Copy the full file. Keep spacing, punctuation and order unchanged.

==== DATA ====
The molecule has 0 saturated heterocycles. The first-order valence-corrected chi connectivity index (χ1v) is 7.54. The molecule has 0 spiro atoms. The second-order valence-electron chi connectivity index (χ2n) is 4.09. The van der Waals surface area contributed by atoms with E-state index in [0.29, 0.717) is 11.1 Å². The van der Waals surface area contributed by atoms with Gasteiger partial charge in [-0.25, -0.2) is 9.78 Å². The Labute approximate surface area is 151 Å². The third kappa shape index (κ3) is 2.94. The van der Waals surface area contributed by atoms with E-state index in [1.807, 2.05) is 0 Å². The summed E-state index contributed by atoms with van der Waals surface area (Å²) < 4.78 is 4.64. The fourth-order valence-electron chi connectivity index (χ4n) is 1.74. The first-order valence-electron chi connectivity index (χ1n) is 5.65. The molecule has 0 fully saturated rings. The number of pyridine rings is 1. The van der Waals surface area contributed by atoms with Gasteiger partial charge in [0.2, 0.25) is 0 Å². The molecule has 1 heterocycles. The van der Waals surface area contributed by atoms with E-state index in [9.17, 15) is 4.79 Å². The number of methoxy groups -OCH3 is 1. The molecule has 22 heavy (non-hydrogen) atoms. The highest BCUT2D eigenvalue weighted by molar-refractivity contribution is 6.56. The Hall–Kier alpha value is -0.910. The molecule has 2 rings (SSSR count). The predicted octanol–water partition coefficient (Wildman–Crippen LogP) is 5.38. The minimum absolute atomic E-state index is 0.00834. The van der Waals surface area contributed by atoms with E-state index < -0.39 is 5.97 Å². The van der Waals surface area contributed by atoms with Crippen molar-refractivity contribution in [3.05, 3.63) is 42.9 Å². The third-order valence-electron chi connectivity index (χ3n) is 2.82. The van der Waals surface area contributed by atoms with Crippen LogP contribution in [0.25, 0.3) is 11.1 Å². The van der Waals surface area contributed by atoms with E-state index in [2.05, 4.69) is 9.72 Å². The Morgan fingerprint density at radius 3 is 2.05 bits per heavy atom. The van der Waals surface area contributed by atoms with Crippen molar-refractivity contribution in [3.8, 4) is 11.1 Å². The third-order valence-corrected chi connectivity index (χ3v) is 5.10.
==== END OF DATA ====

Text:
The molecule has 0 saturated heterocycles. The first-order valence-corrected chi connectivity index (χ1v) is 7.54. The molecule has 0 spiro atoms. The second-order valence-electron chi connectivity index (χ2n) is 4.09. The van der Waals surface area contributed by atoms with E-state index in [0.29, 0.717) is 11.1 Å². The van der Waals surface area contributed by atoms with Gasteiger partial charge in [-0.25, -0.2) is 9.78 Å². The Labute approximate surface area is 151 Å². The third kappa shape index (κ3) is 2.94. The van der Waals surface area contributed by atoms with E-state index in [1.807, 2.05) is 0 Å². The summed E-state index contributed by atoms with van der Waals surface area (Å²) < 4.78 is 4.64. The fourth-order valence-electron chi connectivity index (χ4n) is 1.74. The first-order valence-electron chi connectivity index (χ1n) is 5.65. The molecule has 0 fully saturated rings. The number of pyridine rings is 1. The van der Waals surface area contributed by atoms with Gasteiger partial charge in [0.2, 0.25) is 0 Å². The molecule has 1 heterocycles. The van der Waals surface area contributed by atoms with E-state index in [9.17, 15) is 4.79 Å². The number of methoxy groups -OCH3 is 1. The molecule has 22 heavy (non-hydrogen) atoms. The highest BCUT2D eigenvalue weighted by molar-refractivity contribution is 6.56. The Hall–Kier alpha value is -0.910. The molecule has 2 rings (SSSR count). The predicted octanol–water partition coefficient (Wildman–Crippen LogP) is 5.38. The minimum absolute atomic E-state index is 0.00834. The van der Waals surface area contributed by atoms with E-state index < -0.39 is 5.97 Å². The van der Waals surface area contributed by atoms with Crippen molar-refractivity contribution in [3.05, 3.63) is 42.9 Å². The third-order valence-electron chi connectivity index (χ3n) is 2.82. The van der Waals surface area contributed by atoms with Crippen LogP contribution in [0.25, 0.3) is 11.1 Å². The van der Waals surface area contributed by atoms with E-state index in [2.05, 4.69) is 9.72 Å². The Morgan fingerprint density at radius 3 is 2.05 bits per heavy atom. The van der Waals surface area contributed by atoms with Crippen molar-refractivity contribution in [3.8, 4) is 11.1 Å². The third-order valence-corrected chi connectivity index (χ3v) is 5.10.